Are you able to identify a “tipping point” in your career when you started to see success? Did you start doing anything different? Is there a takeaway or lesson that others can learn from that?

I really hit the ground running when it came to my career in finance. In fact, I would say that the tipping point was when I finally got the opportunity to work in finance. I was living overseas in London working for a start-up. Our office was on a boat on the Thames and I just felt that things weren’t going anywhere. I applied to maybe a hundred different jobs back in the US and the only one that took a chance on me was Charles Schwab. I was so eager to prove my worth that I put my heart and soul into every single day. I rose very quickly through the ranks with promotion after promotion. At that time it seemed like I have attained my own definition of success.

When I look back at that critical moment in my career, the beginning, I realize that the real definition of success was not in the fact that I got promoted quickly but in the fact that I spent every day trying to make myself better by learning as much as I could and taking on more and more challenging projects. I think this is the lesson that everyone should take away from my experience. How you measure your success is almost as important as how you attain this success. It is very important to measure your success by your day to day input not what ultimately comes out of it. You can’t control the outcome, but you can control your actions and your attitude.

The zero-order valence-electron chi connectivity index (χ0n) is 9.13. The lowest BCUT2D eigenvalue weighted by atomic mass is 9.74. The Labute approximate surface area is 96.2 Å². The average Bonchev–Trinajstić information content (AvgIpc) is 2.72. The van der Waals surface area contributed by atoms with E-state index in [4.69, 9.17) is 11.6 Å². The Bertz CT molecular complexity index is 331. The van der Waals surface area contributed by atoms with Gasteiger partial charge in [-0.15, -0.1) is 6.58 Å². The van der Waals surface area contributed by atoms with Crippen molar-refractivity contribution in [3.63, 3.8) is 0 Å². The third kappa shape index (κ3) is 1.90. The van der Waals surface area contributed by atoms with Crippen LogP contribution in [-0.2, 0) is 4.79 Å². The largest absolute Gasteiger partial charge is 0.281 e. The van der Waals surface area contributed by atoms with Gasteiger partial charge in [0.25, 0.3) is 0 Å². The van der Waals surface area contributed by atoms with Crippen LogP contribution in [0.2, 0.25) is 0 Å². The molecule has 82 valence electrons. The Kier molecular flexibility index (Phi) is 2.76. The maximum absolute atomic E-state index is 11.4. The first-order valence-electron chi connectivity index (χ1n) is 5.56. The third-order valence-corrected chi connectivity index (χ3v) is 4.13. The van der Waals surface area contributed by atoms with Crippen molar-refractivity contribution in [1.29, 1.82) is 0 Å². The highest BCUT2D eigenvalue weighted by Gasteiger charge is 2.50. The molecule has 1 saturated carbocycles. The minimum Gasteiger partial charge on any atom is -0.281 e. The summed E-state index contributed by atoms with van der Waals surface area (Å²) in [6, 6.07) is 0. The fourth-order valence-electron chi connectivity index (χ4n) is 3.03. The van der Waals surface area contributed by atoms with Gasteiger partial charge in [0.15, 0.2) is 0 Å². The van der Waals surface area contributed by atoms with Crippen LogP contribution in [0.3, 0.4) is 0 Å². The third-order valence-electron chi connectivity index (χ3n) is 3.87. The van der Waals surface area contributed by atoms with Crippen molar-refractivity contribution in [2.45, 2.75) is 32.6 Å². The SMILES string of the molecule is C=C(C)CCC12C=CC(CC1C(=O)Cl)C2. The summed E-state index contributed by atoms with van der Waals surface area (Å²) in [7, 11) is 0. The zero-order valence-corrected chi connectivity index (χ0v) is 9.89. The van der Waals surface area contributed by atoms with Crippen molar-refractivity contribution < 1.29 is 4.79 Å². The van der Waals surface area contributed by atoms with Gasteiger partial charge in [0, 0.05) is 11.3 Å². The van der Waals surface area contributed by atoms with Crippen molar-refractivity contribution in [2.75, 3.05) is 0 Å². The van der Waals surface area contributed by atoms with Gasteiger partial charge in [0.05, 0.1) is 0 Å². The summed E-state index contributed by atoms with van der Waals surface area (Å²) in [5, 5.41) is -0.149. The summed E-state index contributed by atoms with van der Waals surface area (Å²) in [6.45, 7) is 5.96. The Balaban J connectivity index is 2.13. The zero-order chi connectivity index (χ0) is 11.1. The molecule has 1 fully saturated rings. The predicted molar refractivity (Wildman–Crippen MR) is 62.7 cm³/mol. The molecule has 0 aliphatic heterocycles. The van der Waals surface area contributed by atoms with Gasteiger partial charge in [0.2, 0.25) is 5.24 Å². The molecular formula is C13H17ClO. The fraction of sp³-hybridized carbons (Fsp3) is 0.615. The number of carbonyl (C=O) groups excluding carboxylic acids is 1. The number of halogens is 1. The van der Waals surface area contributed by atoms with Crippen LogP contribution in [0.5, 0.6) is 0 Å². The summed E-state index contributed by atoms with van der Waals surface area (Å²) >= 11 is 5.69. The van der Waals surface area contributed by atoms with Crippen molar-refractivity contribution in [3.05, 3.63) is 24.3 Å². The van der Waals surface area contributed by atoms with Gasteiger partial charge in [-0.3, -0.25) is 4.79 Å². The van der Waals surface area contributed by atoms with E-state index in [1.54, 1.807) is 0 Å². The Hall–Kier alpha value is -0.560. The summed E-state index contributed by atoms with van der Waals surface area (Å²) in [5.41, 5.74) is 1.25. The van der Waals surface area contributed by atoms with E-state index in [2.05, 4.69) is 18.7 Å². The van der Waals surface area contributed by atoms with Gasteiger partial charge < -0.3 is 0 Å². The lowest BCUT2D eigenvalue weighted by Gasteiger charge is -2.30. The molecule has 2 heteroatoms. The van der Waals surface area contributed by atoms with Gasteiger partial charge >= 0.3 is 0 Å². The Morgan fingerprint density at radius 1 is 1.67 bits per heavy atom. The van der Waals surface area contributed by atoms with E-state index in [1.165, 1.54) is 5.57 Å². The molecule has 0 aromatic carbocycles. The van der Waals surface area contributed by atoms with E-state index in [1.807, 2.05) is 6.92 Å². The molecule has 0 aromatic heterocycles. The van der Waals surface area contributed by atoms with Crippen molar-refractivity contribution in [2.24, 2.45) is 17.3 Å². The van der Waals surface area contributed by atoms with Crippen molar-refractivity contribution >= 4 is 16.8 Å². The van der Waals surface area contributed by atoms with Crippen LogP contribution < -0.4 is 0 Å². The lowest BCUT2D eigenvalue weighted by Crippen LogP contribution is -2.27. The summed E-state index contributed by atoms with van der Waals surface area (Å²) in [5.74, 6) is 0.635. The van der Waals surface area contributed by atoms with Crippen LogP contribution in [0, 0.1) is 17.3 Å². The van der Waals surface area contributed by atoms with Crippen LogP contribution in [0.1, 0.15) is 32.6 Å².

What three pieces of advice would you give to your colleagues in the finance field to thrive and avoid burnout? Can you give a story or example?

I am going to piggyback off my last answer for advice number one. Always prioritize self-improvement through education if you want to thrive. Finance is an increasingly competitive industry. If you are to make the most of it, you need to keep up and excel in your knowledge.